Pay for Success Bonds - 2012 budget
Upcoming SlideShare
Loading in...5

Pay for Success Bonds - 2012 budget






Total Views
Views on SlideShare
Embed Views



2 Embeds 24 18 6



Upload Details

Uploaded via as Adobe PDF

Usage Rights

© All Rights Reserved

Report content

Flagged as inappropriate Flag as inappropriate
Flag as inappropriate

Select your reason for flagging this presentation as inappropriate.

  • Full Name Full Name Comment goes here.
    Are you sure you want to
    Your message goes here
Post Comment
Edit your comment

Pay for Success Bonds - 2012 budget Pay for Success Bonds - 2012 budget Document Transcript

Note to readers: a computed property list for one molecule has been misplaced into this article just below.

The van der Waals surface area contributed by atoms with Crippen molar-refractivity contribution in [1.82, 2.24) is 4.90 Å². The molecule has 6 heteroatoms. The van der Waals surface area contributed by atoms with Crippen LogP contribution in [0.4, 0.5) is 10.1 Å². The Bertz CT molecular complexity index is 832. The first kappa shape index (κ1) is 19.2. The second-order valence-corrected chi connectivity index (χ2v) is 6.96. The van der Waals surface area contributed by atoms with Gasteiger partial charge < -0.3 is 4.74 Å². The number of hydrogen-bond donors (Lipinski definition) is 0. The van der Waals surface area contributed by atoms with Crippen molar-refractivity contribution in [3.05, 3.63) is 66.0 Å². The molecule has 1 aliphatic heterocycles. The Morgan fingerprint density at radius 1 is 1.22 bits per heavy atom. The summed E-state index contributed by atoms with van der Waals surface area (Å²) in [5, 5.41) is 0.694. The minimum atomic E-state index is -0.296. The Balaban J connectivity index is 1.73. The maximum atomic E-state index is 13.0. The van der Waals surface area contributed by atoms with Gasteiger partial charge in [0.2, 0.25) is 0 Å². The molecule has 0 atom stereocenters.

• Pay for Success Bonds - 2012 BudgetThe 2012 President’s Budget designates $100 million that may be used for Pay for Success bonds. Under Pay forSuccess, Federal programs contract with a financing organization to measurably improve outcomes for at-riskpopulations. With philanthropic and other investors providing up-front funding, the Federal government pays onlyif clearly defined outcomes are achieved. Pay for Success leverages private resources to drive evidence-basedinnovation and to invest in what works. Pay for Success funding is spread across seven pilot and innovation grant programs in five agencies: Education, Labor, Justice, the Social Security Administration, and the Corporation for National and Community Services. Federal agencies would only use the designated funds for Pay for Success projects if there is agreement with a State or locality and a financing organization that a promising Pay for Success pilot is ready to be launched. The Budget includes appropriations language allowing unused Federal funds (e.g., if Pay for Success pilot does not achieve results) to be de-obligated and re-obligated for other high priority programs. 2012 Budget General Provisions (pg. 12, section 734) Maximum Appropriations Program Funding References in the Budget Account (millions/%) Department of Education – Rehabilitation Title V General Services and Disability Research Workforce Innovation Provisions (covering ED $20/5% Congressional Justification (pgs. 131-132); Fund and DOL) Department of Labor – General Provisions Budget (pg. 6) SSA/Supplemental Social Security Administration – SSI Budget SSI R&D $10/26% Security Income (SSI) (pgs. 3 and 5) ED/Office of Innovation Department of Education – Federal Budget Investing in Innovation $15/5% and Improvement (pg. 70) Corporation for National and Community CNCS/Operating Social Innovation Fund $14/20% Service – Congressional Justification (pgs. 10, Expenses 16, and 47) Department of Education – Higher Education ED/Higher Ed FIPSE $15/10% Congressional Justification (pgs. 3, 5-6, 106) Department of Education – Special Education Congressional Justification (pgs. 2, 5-6, 108- ED/Special Ed PROMISE $6/20% 110) DOJ – State and Local Second Chance Act Department of Justice – Office of Justice Law Enforcement (Offender Re-Entry) $20/20% Programs Congressional Justification (pgs. Assistance Programming 37 and 57) Total $100Other Links  “Social Impact Bonds: A promising new financing model to accelerate social innovation and improve government performance” (Jeffrey B. Liebman, Center for American Progress)  “What Are Social Impact Bonds?” (New York Times)  “Rockefeller Foundation Sees Social-Change Dividend” (Wall Street Journal)  “Heads Taxpayers Win, Tails They Don’t Lose” (Washington Post)  “Obama’s social impact bonds: private money, public benefit” (Baltimore Sun)  “For Federal Programs, A Taste of Market Discipline” (New York Times)  “The Most Exciting 0.0003% of Obama’s Budget: Social Impact Bonds” (Fast Company)